You know, you can't really blame Ray Guy for being a little bitter.
After all, he redefined his position in the National Football League, creating the concept of "hang time" and giving his special teams players a shot at stifling any punt return.
Yet, as has become a Super Bowl weekend tradition, the Pro Football Hall of Fame has announced another class of players, and our local legend is on the outside looking in.
Mr. Guy's reaction to this year's news was similar to his feelings in the past: "If that is not a position, don't have it. If it's not important, why in the hell have them? Why spend the time drafting them? Why spend money on them?"
This year, Mr. Guy made it to the final cut, where a field of 15 was culled to just six. Some - and admittedly, more folks than in years past - said this could be the kicking legend's year.
And while support for Mr. Guy seems to be growing - sports writing legend Furman Bisher is now in his corner - there are others who are not as open to the idea of the former Thomson Bulldog entering the Hall.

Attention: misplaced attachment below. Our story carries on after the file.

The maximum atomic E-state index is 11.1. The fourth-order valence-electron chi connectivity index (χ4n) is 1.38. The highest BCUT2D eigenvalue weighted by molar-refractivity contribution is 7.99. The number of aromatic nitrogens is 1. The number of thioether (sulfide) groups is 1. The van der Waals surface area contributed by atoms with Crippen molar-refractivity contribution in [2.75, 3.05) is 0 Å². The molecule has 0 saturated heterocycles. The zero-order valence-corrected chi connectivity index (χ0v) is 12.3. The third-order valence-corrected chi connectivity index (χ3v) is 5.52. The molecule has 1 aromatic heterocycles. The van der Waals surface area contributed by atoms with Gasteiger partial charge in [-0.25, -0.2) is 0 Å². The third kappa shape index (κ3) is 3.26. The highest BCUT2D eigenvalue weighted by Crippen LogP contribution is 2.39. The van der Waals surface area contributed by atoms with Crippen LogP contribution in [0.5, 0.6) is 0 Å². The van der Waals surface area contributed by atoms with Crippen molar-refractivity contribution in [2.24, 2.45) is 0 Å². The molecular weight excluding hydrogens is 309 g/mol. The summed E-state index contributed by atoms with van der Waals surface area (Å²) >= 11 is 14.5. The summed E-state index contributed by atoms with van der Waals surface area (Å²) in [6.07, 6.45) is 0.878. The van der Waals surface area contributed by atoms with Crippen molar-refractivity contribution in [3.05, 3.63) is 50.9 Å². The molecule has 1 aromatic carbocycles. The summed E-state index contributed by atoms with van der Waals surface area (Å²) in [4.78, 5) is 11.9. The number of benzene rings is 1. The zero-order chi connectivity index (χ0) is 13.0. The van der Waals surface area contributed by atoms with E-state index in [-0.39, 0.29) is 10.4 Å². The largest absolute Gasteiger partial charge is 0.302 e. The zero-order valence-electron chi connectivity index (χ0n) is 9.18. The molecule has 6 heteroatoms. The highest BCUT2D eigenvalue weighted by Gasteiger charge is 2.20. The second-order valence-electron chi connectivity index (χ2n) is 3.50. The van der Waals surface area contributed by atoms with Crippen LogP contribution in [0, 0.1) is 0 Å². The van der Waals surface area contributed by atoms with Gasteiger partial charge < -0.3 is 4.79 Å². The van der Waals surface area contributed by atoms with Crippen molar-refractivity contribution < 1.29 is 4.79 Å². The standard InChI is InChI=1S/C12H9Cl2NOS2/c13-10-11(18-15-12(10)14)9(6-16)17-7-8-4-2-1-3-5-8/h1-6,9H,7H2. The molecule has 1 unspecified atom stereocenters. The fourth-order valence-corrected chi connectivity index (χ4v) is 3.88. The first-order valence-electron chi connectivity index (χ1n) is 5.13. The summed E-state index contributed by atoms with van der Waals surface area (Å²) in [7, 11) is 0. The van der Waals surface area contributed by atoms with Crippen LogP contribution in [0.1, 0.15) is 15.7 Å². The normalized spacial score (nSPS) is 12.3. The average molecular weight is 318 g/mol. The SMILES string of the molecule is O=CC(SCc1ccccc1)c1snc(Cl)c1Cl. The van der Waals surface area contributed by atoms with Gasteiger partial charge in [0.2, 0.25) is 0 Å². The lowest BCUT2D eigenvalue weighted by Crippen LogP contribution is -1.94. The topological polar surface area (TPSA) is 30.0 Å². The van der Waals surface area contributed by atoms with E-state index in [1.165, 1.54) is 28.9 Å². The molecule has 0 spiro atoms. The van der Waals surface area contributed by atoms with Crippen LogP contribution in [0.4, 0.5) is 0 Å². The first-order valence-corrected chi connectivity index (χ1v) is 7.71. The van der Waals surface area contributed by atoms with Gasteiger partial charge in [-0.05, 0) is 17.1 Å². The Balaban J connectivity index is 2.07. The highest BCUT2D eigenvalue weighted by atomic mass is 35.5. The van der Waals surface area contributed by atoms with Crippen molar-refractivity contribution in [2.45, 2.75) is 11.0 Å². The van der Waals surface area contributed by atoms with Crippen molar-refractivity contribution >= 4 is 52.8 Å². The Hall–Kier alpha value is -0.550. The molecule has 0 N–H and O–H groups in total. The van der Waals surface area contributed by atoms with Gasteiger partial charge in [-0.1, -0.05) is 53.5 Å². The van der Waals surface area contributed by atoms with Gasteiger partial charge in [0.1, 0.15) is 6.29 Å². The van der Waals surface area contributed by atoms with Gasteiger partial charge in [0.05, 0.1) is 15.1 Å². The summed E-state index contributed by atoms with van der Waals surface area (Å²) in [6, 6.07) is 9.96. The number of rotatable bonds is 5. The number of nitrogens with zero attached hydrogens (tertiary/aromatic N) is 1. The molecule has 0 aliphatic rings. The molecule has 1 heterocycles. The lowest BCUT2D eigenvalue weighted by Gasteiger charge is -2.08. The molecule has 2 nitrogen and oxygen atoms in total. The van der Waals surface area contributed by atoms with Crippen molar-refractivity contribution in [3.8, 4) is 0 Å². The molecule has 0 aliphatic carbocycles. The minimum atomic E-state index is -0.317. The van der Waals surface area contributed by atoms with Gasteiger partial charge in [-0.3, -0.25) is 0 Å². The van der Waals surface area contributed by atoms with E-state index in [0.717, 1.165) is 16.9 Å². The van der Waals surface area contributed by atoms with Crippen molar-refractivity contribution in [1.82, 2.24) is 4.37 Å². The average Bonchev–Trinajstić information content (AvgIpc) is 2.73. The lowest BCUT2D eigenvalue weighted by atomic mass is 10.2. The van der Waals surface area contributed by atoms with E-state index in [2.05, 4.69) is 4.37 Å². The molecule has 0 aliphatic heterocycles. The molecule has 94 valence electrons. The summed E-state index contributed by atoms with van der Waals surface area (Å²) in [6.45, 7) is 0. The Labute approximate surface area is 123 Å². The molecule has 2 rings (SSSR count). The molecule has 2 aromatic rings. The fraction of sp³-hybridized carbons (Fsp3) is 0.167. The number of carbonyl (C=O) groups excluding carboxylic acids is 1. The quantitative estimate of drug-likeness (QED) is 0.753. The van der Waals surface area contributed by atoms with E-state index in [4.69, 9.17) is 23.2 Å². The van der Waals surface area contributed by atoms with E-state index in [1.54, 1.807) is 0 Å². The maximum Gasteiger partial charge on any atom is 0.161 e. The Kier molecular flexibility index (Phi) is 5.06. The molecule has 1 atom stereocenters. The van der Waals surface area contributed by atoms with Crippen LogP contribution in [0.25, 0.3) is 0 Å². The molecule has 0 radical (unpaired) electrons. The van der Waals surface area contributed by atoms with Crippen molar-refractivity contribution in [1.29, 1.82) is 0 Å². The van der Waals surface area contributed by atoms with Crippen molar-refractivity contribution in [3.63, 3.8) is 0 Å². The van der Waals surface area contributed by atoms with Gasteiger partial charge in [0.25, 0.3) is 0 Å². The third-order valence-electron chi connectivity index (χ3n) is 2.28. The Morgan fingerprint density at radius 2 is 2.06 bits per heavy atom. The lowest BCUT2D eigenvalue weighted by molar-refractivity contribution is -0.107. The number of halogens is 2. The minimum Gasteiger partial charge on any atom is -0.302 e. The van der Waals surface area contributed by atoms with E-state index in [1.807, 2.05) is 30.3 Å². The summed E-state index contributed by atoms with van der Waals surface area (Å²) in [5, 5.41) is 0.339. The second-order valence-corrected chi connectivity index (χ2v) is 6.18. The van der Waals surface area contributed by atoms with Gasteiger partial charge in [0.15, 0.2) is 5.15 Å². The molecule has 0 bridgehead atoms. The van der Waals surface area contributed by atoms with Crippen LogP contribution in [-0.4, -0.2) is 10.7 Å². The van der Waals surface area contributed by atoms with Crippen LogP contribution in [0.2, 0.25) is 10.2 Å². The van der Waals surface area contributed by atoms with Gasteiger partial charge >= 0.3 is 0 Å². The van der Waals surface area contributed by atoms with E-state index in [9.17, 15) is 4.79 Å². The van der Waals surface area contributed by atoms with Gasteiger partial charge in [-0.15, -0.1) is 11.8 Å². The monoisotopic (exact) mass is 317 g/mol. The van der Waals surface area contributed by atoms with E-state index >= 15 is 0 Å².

One is Paul Zimmerman, who writes for Sports Illustrated.
He openly admits he starts each ballot session with a giant X next to Mr. Guy's name, saying that all the punter ever did was hit the scoreboard in the Superdome. He criticizes Mr. Guy for never hitting a "coffin corner" kick and spending all his time booting the ball into the end zone. (Which is actually not true, Guy pinned 210 punts within the 20 during his career, compared to 128 touchbacks. And perhaps one of his most famous punts crammed the Redskins on their own 12 in the Super Bowl XVIII, setting up an interception that helped seal the game for the Raiders. Oh yeah, he also never had a punt returned for a touchdown. But what do I know? I don't have SI on my resume.)
Meanwhile, I spent part of my Monday working tables at Thomson's Pizza Hut for a good cause. The Dearing Elementary Dream Team - their annual Relay for Life effort - took over the dining area of the restaurant for the evening, taking tips and part of the night's sales as a fundraiser.
Such events serve a dual purpose for me. Of course, I always have a lot of fun interacting with folks. But most of all, I'm thankful for the newspaper job that I get to go to every day because I certainly can't fall back on waiting tables.
Just ask Peneka, Raynard, Phyllis and the rest of the Pizza Hut folks who had to clean up some of my messes Monday night. I can't thank them enough for turning over their restaurant to a bunch of amateurs - and the generous donation of time and money they made to a great, great cause.